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Migrant boat massacre: Will Europe open its eyes to the evils of human trafficking?

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By Edoardo Lisi

On the night of April 19th, the Mediterranean Sea turned red again. A Libyan barge around 35 meters capsized in the open sea around 60 miles from Libya.

The ramshackle boat was transporting more than nine hundred emigrants from different parts of North Africa and Middle East.

Only twenty odd could manage to reach the desired destination.

The cause of the sinking, according to the Italian Government, was an impact with a Portuguese merchant ship which was trying to assist the barge and was encountering navigation problems.

After intense investigations, the “Prosecutor Office of Catania” ascribed the responsibility of this tragedy to two immigrant traffickers. The traffickers, afraid of being nabbed, started hasty operations that led to the crash.

These individuals, named “immigrant traffickers” or, more properly, “death traffickers”, earn millions of dollars per year, at the expense of desperate emigrants, who pay exorbitant amounts for a trip full of privations.

After a long trip through the desert, which can last several days, the survivors have to cope with the fury of the sea (a sea which most of them have neither seen, insofar most of them name it “the big river”).

The whole trip is insidious for the emigrants, whose only hope resides in the rescue of the Navy or of other ships.

While the poorest “travelers” are closed in the hold and punched just for their tyrants’ amusement, the “commanders” smoke hashish  and drink alcohol to “alleviate their worries”.

These criminals proliferate nowadays, facilitated by an immensely deficient international legislation on the problem.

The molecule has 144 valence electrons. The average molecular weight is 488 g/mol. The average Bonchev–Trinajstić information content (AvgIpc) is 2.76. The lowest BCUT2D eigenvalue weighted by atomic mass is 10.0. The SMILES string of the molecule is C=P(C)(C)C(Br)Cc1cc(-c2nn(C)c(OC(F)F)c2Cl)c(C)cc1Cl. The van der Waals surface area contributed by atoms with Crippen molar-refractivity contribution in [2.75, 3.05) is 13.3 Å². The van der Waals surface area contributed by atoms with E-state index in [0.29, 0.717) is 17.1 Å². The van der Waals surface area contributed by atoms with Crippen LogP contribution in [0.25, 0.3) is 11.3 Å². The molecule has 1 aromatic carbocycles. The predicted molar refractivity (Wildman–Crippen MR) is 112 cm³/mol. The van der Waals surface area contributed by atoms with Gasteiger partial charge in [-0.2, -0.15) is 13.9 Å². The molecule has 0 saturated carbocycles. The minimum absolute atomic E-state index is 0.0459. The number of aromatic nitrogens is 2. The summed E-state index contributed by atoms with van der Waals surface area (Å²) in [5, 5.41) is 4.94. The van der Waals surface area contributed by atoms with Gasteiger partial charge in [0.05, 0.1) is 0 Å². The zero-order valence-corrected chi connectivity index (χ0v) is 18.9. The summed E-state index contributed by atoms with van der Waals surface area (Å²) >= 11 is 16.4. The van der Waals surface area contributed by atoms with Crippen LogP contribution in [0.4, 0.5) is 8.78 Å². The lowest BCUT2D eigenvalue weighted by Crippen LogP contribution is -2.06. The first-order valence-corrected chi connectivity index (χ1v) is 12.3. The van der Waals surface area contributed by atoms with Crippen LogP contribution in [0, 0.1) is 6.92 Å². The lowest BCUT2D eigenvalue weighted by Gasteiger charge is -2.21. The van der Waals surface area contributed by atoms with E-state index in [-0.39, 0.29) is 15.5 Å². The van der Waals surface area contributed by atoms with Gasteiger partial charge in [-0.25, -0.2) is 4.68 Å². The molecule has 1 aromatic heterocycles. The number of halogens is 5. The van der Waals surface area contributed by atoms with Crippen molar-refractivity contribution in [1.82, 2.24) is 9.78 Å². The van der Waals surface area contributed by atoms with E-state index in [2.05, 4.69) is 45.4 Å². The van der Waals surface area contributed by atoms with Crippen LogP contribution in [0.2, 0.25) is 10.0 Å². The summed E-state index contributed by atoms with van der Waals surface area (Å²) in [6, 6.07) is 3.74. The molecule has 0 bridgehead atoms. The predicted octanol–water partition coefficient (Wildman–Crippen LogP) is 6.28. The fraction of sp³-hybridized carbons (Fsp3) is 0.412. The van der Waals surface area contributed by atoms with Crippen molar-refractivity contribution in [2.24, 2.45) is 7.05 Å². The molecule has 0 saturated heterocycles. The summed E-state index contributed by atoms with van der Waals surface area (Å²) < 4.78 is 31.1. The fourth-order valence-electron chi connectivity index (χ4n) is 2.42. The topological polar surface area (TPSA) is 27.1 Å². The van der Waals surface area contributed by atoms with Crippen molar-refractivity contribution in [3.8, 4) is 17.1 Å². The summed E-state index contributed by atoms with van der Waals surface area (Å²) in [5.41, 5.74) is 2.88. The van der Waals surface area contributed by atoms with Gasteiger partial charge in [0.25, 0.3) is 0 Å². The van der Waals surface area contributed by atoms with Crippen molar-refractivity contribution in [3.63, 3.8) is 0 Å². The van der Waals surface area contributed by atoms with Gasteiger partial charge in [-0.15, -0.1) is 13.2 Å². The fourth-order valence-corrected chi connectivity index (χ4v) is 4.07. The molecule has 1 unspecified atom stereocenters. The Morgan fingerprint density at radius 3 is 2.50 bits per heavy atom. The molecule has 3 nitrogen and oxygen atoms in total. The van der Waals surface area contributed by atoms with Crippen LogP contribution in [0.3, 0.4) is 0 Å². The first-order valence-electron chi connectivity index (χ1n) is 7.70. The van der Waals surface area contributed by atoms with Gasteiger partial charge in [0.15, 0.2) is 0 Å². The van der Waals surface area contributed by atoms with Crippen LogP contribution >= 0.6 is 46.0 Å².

In particular, the International Law concerning navigation in the seas recognizes a unique nationality with every boat, called the “flag state”, indeed demonstrated by the flag that waves on it.

This also implies that the same “executive jurisdiction” applies to that boat as that in the “mother country”, even though there might be some exceptions.

The Navy or Coast Guard belonging the closest country can exert the “right of visitation”, through inspections and blocks of the boats, in case of suspected piracy and illegal traffic of goods and drugs.

However, the legislation about trafficking humans is  so vague and incomplete, that countries like Italy (one of the most popular routes of transition to Europe, because of its easy accessibility to  the sea) are forced to create ambitious ( but too much often useless) “Projects”, in order to take countermeasures against the growing problem.

“We are in front of a humanitarian crisis, which cannot be solved without a concrete help from the European Union”, these are the words pronounced by the Italian Premier Matteo Renzi after the umpteenth failure of the “Project Triton”.

This project started last year with the collaboration of the EU, which designates a budget of 3 million Euros per month. Born with the aim of catching sight of barges full of emigrants, the project was meant to give the emigrants an identity and the possibility to move to another European country.

However, the project turned out to be completely ineffective.

The budget is insignificant in comparison to the magnitude of the problem, the number of men and instruments are inadequate to undertake control and salvage operations. Moreover, the prevention on the Libyan coast is almost non-existent.

In Rome, the work of the “Comunità di Sant’Egidio”, a catholic association which takes care of the migrants at their arrival and promotes a sane awareness among the public about the problem.

Sane awareness seems to be amiss in Italian politics. Politicians grow their approval-ratings by confusing the public about the actual situation. They foment intolerance amongst the voters and a “category” of people who cannot stand up on their own, being often silenced by the national press.